I found this craft online years ago and always wanted to do it Easter Sunday at church. Alas, there aren’t usually ovens on hand during Easter Sunday church services. Now that Lydia is old enough to kinda sorta a little bit understand about Jesus’ death and resurrection, I thought it was time to finally do some resurrection rolls!
Collect the following delicious and somewhat sinful items: canned crescent rolls, marshmallows, melted butter, brown sugar (or cinnamon and sugar mix).
Roll said marshmallows in melted butter. Just enough to get ‘em wet.
I told Lydia we were pretending the marshmallow was Jesus. (I know. Just go with it.) I explained how when Jesus was put in the tomb, the women were going to rub his body with precious oils and good smelling spices. So, that’s what we were doing—dipping Jesus in the butter … er, oil. (I know, it’s weird. Keep reading.)
Then roll buttery marshmallow in brown sugar/cinnamon-sugar mix.
Or, you know, roll Jesus in the spices.
Place one marshmallow on the wide end of a crescent roll. Roll up and make sure you pinch the edges so it’s sealed tight!
Now, I explained to Lydia about the tomb and it being sealed with a rock. So we pretended the crescents were the tomb and we sealed Jesus … er, the marshmallow … up in the tomb.
Cook for the appropriate amount of time.
If you don’t seal the crescents up tight, your marshmallows might leak out … not a pretty sight. And kinda confusing if you’re pretending they are supposed to be Jesus…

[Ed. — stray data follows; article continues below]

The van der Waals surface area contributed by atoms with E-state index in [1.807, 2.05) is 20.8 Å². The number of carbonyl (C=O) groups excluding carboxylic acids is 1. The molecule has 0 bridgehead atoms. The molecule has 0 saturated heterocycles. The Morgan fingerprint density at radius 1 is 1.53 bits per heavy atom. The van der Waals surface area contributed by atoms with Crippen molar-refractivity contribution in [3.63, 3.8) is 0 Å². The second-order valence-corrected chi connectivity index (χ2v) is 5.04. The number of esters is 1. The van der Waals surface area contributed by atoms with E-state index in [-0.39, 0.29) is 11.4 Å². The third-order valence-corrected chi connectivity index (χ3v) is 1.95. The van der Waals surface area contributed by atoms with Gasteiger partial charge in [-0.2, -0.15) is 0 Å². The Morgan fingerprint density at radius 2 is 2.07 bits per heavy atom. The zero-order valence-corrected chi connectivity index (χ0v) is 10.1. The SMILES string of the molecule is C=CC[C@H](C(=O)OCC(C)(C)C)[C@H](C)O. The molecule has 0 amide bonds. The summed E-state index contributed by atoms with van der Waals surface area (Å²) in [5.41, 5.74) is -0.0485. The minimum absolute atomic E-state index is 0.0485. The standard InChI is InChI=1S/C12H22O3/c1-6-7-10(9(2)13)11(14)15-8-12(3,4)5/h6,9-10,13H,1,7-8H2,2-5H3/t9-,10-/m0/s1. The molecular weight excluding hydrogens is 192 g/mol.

As we waited for the resurrection rolls to cook, we read a few stories about Jesus’ death and resurrection. Lydia had lots of questions to ask. Some of them were about the pictures in the book. But some were about the angel that rolled the stone away or other aspects of the story. She was definitely interested.
When the timer rang, I put one tomb-snack on Lydia’s plate. I reminded her that this snack was like Jesus in the tomb. I asked her what she thought happened to the marshmallow. Then we opened up the crescent and peeked inside. Our marshmallow was gone! It was a big empty roll! And Lydia was AMAZED. She stared at it—and was almost afraid! She said, “But where did it go?!”
I explained to her that just like we were surprised that our marshmallow was gone, Jesus’ friends were surprised, too. They didn’t expect Jesus to come back to life. But he did! And he’s alive today.
Later on that day, when my husband came home, Lydia told him all about our resurrection rolls. She said, “We pretended the ma’smewwow was De-dus!” Then she described how the marshmallow was gone and said, “I was like … I was like …” but couldn’t put her finger on the emotion she felt! She was so excited and I *think* she caught the idea of the surprising and amazing miracle of Jesus’ resurrection!
(Oh, and I *did* finally tell her the marshmallow just melted and wasn’t resurrected!)
PS: These were DELISH.